Hormone headaches take place whenever there are changes in hormonal levels. This can be during monthly cycles like periods, or during pregnancy, or even through menopause. The use of birth control pills or other such medication can also cause such headaches.
Keep in mind that if there is any kind of hormonal fluctuation in the body, or if a woman is experiencing any kind of hormonal imbalance, chances of going through hormonal headaches are high. But what is the connection with thyroid? How are headaches and migraines related to thyroid disorders?
The thyroid gland is located right beside the Adam’s apple in the throat. It is responsible for the production and secretion of the thyroid hormone. This is responsible for the proper functioning of the metabolic system, body temperature, along with many other functions of the body. If the thyroid gland becomes overactive (hyperthyroid) or underactive (hypothyroid), then many functions of the body go haywire and the body will not be able perform optimally.
Two of the most common disorders of the thyroid gland are hyperthyroidism and hypothyroidism. Hyperthyroidism is when the thyroid gland produces excessive amounts of thyroid hormone and hypothyroidism is when the thyroid gland produces low amounts of thyroid hormone to meet the body’s requirements. The symptoms can typically be helped with diet and lifestyle changes.
The Connection between the Two
Studies show that people who have migraines are 40% more likely to have thyroid conditions than those who did not. And people who had headaches, were 21% more likely to have thyroid disorders. This shows that chances of acquiring thyroid conditions increase if you already suffer from headaches.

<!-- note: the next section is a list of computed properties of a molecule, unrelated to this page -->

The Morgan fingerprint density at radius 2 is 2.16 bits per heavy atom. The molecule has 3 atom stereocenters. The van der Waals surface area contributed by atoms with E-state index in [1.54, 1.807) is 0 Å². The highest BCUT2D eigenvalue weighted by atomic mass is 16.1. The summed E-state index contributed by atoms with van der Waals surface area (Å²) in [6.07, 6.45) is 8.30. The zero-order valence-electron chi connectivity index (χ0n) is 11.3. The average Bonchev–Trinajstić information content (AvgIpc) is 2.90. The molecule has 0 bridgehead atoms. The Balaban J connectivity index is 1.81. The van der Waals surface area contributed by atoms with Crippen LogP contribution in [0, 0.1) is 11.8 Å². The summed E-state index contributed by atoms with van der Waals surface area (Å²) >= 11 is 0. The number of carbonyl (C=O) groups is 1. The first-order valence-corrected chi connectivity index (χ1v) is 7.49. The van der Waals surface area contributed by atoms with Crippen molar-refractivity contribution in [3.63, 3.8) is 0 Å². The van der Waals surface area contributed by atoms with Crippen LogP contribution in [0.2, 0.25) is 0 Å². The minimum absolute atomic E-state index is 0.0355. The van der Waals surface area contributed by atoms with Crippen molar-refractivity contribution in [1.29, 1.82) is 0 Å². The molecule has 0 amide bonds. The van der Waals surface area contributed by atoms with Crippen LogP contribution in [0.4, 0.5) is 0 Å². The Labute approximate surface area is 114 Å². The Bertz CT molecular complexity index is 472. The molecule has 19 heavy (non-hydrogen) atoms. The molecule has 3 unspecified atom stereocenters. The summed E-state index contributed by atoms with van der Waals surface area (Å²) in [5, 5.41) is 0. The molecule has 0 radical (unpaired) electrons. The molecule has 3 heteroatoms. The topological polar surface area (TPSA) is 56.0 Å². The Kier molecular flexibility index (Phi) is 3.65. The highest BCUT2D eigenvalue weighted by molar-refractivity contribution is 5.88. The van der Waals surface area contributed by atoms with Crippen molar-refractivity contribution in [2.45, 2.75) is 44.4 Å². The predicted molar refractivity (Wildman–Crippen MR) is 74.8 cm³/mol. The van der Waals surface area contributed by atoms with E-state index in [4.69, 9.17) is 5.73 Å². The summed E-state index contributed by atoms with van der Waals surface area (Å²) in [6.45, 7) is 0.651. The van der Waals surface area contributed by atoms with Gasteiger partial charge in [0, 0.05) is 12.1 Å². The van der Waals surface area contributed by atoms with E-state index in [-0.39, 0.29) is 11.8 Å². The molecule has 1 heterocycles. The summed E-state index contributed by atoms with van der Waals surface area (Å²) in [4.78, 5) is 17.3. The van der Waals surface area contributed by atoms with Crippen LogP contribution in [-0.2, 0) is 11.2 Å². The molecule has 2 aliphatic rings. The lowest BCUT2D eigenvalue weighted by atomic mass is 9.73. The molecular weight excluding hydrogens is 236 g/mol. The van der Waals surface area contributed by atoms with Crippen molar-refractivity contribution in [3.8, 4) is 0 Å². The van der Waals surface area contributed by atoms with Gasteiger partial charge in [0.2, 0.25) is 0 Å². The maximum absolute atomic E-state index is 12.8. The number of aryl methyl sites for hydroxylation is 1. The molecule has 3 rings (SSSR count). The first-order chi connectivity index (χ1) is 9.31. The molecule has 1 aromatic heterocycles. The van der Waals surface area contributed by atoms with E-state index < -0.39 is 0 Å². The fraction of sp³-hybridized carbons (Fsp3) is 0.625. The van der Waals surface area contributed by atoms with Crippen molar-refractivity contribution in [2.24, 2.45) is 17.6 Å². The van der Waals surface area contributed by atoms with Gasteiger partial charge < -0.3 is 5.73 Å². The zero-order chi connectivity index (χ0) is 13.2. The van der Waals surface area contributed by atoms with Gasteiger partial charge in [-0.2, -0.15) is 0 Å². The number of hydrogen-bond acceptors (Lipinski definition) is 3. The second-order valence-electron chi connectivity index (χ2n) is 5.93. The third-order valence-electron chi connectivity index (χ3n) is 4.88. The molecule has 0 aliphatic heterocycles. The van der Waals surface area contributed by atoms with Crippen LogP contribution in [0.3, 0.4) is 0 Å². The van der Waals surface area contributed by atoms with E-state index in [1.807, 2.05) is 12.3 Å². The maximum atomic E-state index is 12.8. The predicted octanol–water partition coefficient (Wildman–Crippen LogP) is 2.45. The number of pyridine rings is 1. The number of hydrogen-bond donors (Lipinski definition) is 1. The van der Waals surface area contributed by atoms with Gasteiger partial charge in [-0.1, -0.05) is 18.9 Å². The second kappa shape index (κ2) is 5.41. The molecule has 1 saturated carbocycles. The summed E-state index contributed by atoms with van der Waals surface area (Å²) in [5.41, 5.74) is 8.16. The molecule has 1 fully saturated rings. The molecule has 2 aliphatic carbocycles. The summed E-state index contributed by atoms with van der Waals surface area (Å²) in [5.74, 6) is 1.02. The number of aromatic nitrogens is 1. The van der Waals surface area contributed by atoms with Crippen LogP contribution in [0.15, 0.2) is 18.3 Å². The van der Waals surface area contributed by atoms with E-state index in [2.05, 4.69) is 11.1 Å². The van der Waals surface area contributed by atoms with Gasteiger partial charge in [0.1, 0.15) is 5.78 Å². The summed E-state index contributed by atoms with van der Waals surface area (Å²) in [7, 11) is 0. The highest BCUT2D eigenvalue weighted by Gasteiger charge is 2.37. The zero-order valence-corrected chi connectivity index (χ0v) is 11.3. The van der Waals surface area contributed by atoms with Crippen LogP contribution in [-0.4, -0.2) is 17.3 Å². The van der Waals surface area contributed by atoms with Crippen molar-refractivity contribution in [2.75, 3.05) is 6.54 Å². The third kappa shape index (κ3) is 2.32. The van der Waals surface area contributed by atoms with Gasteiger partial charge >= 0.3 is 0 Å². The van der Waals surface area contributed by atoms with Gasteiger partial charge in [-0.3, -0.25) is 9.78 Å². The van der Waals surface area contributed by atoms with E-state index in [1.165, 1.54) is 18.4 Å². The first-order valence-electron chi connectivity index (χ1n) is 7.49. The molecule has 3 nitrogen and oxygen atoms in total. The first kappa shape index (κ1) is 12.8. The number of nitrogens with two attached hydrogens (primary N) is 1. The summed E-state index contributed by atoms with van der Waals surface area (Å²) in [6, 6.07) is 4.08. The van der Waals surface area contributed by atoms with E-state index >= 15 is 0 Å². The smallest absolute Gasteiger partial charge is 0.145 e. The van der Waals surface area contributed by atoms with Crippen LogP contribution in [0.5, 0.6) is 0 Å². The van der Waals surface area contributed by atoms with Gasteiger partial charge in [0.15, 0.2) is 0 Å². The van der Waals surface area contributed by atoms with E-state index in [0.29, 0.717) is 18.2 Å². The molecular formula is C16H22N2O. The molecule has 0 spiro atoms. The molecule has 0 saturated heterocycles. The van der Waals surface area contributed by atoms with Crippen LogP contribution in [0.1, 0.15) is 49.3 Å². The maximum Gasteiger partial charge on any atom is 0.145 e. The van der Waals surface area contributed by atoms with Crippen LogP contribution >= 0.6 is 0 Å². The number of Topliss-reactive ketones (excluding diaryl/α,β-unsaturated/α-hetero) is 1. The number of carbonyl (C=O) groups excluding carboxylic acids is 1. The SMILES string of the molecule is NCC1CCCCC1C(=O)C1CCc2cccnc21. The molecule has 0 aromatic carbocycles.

Research also shows that people who have migraines aren’t able to convert T4 into T3 very well. This means that they will not be able to metabolize energy well. This is what can lead to Hashimoto’s thyroiditis. In simple words, risks of Hashimoto’s increase significantly among people who have migraines.
One more interesting thing to note is that when thyroid conditions are treated, migraine and other headache symptoms are also positively affected. There is typically improvement, not only in the symptoms of the thyroid but in the symptoms of the migraine as well. This too shows that there can be a direct relation between the headache and thyroid gland. What’s more, depression, anxiety, and stress are also triggers of migraines and since they too are symptoms of thyroid problems, they can further aggravate migraine scenarios.
What is seen from the above discussion is this: There is still not enough evidence to accurately say whether or not thyroid and migraine/headaches are concretely linked. What is certain though is that there is some kind of connection between the two. More studies need to be performed. Meanwhile, what can be done is that people who suffer from one condition need to become aware of the other and be mindful of the risks.